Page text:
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Titanium is used in a variety of health care applications, and particularly in the last few decades, in dental implants. Just like dental mercury amalgam, this material was thought to be inert, and biocompatible for human use. Also, like dental mercury amalgam, these implants consist of a mixture of metals that can have toxic effects. New research is being published around the world showing that these implants corrode and their particles and ions can be distributed throughout the body, far from the implant site. This can lead to toxic reactions and failure of the implant itself. Patients are not being informed of the potential risks that can occur when having dental implants used to replace a root canal tooth, or an extracted tooth.

It is important that both medical and dental health care professionals recommend biocompatibility testing be done prior to any dental restorative treatment for the patient. This is especially important to have a heavy metal test done for people who have a history of allergies, be tested prior to implant placement to avoid failure due to an allergic reaction to Ti or other metals. There are very serious considerations that need to be addressed with metals that are commonly used in dental restorative treatments, like nickel crowns and bridges, dental mercury amalgam fillings, or aluminum, and also if the patient has metal joint prostheses, these can all create galvanic corrosion and result in metal toxicity, as well as implant failure.


According to the American Dental Association, there are over 5 million dental implants placed each year in the United States. The dental implant market size was valued at 4.6 billion US dollars in 2019, expecting to continue its upward trend. It was noted that there are 2 types of dental implants in the global market place, Ti and zirconium, however, Ti has the largest share of the market. It was also noted that Ti dioxide is very toxic for the human body and needs to be removed from the Ti implants. Since the field of implantology has exploded globally in the last decade, as a replacement of root canal treatments as well as missing teeth, it is only now really being studied as to the true health impacts and potential risks associated with these implants.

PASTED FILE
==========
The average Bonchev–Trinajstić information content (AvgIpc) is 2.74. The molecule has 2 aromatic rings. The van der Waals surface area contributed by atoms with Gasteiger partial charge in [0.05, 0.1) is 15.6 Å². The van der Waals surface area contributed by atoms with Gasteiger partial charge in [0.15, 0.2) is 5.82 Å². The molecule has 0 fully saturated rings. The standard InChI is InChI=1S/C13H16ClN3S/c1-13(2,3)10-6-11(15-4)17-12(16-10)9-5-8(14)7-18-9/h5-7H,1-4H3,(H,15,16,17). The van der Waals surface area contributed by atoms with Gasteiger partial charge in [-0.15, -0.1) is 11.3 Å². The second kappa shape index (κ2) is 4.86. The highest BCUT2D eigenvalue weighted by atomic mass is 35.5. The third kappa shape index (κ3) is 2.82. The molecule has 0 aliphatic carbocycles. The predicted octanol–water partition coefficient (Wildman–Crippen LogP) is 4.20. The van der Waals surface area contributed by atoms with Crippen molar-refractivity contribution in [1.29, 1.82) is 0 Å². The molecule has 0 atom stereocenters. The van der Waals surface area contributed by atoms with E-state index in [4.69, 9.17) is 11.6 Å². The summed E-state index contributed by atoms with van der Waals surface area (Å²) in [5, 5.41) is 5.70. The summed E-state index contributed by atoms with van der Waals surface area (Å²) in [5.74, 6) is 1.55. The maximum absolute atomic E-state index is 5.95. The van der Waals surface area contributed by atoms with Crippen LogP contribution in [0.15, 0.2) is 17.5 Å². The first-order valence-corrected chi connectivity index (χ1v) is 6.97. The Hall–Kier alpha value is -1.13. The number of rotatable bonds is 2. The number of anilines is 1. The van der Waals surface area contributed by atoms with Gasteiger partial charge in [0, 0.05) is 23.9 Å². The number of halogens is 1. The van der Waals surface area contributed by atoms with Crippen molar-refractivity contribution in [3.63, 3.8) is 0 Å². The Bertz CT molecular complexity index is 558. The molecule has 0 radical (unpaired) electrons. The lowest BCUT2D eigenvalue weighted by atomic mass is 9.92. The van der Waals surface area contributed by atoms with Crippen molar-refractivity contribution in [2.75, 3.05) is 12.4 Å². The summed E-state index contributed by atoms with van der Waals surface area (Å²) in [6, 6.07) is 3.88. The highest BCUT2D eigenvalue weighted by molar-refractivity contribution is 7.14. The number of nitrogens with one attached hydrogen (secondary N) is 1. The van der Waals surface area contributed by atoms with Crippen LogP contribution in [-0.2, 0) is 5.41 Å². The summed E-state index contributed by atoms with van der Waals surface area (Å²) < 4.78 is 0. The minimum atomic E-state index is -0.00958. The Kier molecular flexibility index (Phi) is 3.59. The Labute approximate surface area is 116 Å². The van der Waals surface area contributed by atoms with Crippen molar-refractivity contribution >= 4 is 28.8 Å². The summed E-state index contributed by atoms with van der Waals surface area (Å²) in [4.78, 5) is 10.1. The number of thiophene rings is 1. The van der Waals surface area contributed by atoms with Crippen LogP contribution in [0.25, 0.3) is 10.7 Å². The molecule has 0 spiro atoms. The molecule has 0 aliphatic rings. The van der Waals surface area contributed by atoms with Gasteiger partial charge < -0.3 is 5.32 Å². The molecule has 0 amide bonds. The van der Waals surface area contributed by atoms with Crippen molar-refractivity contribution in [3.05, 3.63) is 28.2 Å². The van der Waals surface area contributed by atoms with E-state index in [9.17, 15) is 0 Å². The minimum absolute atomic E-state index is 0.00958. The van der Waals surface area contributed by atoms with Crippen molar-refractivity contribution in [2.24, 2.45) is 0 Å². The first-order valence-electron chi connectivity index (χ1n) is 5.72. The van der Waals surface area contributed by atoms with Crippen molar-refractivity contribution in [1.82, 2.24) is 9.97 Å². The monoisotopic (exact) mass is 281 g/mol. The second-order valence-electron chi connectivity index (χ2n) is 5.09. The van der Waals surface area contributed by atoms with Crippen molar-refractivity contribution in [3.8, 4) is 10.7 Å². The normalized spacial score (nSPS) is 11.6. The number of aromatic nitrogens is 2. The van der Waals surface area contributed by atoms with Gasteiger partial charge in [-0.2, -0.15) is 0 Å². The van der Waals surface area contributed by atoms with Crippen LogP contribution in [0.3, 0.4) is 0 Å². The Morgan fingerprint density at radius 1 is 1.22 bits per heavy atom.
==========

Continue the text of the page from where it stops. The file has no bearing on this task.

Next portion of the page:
Titanium Exposure and Human Health
by Anita V. Tibau, Blanche D. Grube et al. (2019)


Historically, titanium (Ti) has maintained the reputation of being an inert and relatively biocompatible metal, suitable for use in both medical and dental prosthesis. There are many published articles supporting these views, but there is recent scientific evidence that Ti, or its corrosive by‐products, may cause harmful reactions in humans. It is important for all medical and dental professionals to understand the implications, complexities, and all potential pathways of exposure to this metal. These exposures are not only from the environment but also through various commonly used products in medicine that are often completely overlooked. These external (intermittent) and internal (constant) exposures have an impact on whole‐body health. This review examines possible harmful effects, risks, and often ignored potential complications of Ti exposure to human health. LINK to full paper.